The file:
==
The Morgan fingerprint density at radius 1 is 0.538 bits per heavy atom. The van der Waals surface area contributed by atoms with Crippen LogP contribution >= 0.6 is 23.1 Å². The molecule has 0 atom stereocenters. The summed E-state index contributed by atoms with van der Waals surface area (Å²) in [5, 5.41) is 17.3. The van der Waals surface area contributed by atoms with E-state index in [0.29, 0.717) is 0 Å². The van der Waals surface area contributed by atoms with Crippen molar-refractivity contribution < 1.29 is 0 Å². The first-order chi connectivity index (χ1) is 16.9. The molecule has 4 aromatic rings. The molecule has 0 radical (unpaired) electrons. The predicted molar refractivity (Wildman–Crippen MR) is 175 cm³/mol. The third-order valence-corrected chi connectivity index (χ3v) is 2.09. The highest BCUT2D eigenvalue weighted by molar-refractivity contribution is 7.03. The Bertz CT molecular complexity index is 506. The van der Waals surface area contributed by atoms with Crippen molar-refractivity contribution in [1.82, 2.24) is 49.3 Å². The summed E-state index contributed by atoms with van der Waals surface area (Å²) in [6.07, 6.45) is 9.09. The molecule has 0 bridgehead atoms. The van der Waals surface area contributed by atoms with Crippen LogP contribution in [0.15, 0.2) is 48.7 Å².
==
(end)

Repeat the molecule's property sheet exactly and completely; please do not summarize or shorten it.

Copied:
The Morgan fingerprint density at radius 1 is 0.538 bits per heavy atom. The van der Waals surface area contributed by atoms with Crippen LogP contribution >= 0.6 is 23.1 Å². The molecule has 0 atom stereocenters. The summed E-state index contributed by atoms with van der Waals surface area (Å²) in [5, 5.41) is 17.3. The van der Waals surface area contributed by atoms with E-state index in [0.29, 0.717) is 0 Å². The van der Waals surface area contributed by atoms with Crippen molar-refractivity contribution < 1.29 is 0 Å². The first-order chi connectivity index (χ1) is 16.9. The molecule has 4 aromatic rings. The molecule has 0 radical (unpaired) electrons. The predicted molar refractivity (Wildman–Crippen MR) is 175 cm³/mol. The third-order valence-corrected chi connectivity index (χ3v) is 2.09. The highest BCUT2D eigenvalue weighted by molar-refractivity contribution is 7.03. The Bertz CT molecular complexity index is 506. The van der Waals surface area contributed by atoms with Crippen molar-refractivity contribution in [1.82, 2.24) is 49.3 Å². The summed E-state index contributed by atoms with van der Waals surface area (Å²) in [6.07, 6.45) is 9.09. The molecule has 0 bridgehead atoms. The van der Waals surface area contributed by atoms with Crippen LogP contribution in [0.15, 0.2) is 48.7 Å².